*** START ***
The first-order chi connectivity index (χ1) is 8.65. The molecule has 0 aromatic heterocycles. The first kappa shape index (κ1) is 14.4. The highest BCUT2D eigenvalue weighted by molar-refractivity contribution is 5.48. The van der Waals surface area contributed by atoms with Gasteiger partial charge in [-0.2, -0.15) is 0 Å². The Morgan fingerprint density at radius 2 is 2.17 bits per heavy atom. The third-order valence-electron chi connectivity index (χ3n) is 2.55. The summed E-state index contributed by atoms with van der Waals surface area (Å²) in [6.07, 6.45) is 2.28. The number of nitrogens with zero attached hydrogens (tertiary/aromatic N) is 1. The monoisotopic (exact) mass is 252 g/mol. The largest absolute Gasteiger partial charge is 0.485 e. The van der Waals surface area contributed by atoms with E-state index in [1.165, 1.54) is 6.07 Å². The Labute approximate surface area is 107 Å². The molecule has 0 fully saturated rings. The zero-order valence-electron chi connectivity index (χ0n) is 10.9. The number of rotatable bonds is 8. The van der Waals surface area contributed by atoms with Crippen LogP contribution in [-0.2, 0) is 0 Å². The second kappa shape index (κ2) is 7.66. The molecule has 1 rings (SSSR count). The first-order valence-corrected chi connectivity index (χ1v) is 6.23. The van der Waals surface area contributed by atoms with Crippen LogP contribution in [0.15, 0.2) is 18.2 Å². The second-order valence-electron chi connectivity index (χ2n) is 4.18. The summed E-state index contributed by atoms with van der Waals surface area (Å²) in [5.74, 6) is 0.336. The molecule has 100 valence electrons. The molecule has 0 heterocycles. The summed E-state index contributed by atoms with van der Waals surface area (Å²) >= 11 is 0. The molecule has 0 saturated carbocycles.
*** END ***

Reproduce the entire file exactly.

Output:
The first-order chi connectivity index (χ1) is 8.65. The molecule has 0 aromatic heterocycles. The first kappa shape index (κ1) is 14.4. The highest BCUT2D eigenvalue weighted by molar-refractivity contribution is 5.48. The van der Waals surface area contributed by atoms with Gasteiger partial charge in [-0.2, -0.15) is 0 Å². The Morgan fingerprint density at radius 2 is 2.17 bits per heavy atom. The third-order valence-electron chi connectivity index (χ3n) is 2.55. The summed E-state index contributed by atoms with van der Waals surface area (Å²) in [6.07, 6.45) is 2.28. The number of nitrogens with zero attached hydrogens (tertiary/aromatic N) is 1. The monoisotopic (exact) mass is 252 g/mol. The largest absolute Gasteiger partial charge is 0.485 e. The van der Waals surface area contributed by atoms with E-state index in [1.165, 1.54) is 6.07 Å². The Labute approximate surface area is 107 Å². The molecule has 0 fully saturated rings. The zero-order valence-electron chi connectivity index (χ0n) is 10.9. The number of rotatable bonds is 8. The van der Waals surface area contributed by atoms with Crippen LogP contribution in [-0.2, 0) is 0 Å². The second kappa shape index (κ2) is 7.66. The molecule has 1 rings (SSSR count). The first-order valence-corrected chi connectivity index (χ1v) is 6.23. The van der Waals surface area contributed by atoms with Crippen LogP contribution in [0.15, 0.2) is 18.2 Å². The second-order valence-electron chi connectivity index (χ2n) is 4.18. The summed E-state index contributed by atoms with van der Waals surface area (Å²) in [5.74, 6) is 0.336. The molecule has 100 valence electrons. The molecule has 0 heterocycles. The summed E-state index contributed by atoms with van der Waals surface area (Å²) >= 11 is 0. The molecule has 0 saturated carbocycles.